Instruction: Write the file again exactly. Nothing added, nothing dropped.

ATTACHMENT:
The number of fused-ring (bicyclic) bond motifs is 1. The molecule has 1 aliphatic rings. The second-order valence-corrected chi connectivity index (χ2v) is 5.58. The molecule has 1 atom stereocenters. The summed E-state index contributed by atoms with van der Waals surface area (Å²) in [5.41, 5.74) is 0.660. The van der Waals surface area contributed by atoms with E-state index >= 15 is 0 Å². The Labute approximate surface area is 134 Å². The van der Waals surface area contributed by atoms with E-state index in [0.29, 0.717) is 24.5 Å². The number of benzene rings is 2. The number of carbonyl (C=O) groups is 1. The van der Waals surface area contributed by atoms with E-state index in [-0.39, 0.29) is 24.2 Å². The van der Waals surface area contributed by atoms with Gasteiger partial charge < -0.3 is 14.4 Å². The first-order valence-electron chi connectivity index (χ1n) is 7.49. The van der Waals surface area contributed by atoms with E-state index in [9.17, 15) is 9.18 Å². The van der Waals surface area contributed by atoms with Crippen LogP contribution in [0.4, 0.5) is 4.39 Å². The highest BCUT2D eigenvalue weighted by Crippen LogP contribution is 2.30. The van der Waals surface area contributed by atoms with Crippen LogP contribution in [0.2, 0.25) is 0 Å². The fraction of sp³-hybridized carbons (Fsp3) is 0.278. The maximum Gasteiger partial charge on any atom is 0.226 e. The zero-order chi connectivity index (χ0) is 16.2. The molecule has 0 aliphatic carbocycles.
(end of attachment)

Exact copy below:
The number of fused-ring (bicyclic) bond motifs is 1. The molecule has 1 aliphatic rings. The second-order valence-corrected chi connectivity index (χ2v) is 5.58. The molecule has 1 atom stereocenters. The summed E-state index contributed by atoms with van der Waals surface area (Å²) in [5.41, 5.74) is 0.660. The van der Waals surface area contributed by atoms with E-state index >= 15 is 0 Å². The Labute approximate surface area is 134 Å². The van der Waals surface area contributed by atoms with E-state index in [0.29, 0.717) is 24.5 Å². The number of benzene rings is 2. The number of carbonyl (C=O) groups is 1. The van der Waals surface area contributed by atoms with E-state index in [-0.39, 0.29) is 24.2 Å². The van der Waals surface area contributed by atoms with Gasteiger partial charge < -0.3 is 14.4 Å². The first-order valence-electron chi connectivity index (χ1n) is 7.49. The van der Waals surface area contributed by atoms with E-state index in [9.17, 15) is 9.18 Å². The van der Waals surface area contributed by atoms with Crippen LogP contribution in [0.4, 0.5) is 4.39 Å². The highest BCUT2D eigenvalue weighted by Crippen LogP contribution is 2.30. The van der Waals surface area contributed by atoms with Crippen LogP contribution in [0.2, 0.25) is 0 Å². The fraction of sp³-hybridized carbons (Fsp3) is 0.278. The maximum Gasteiger partial charge on any atom is 0.226 e. The zero-order chi connectivity index (χ0) is 16.2. The molecule has 0 aliphatic carbocycles.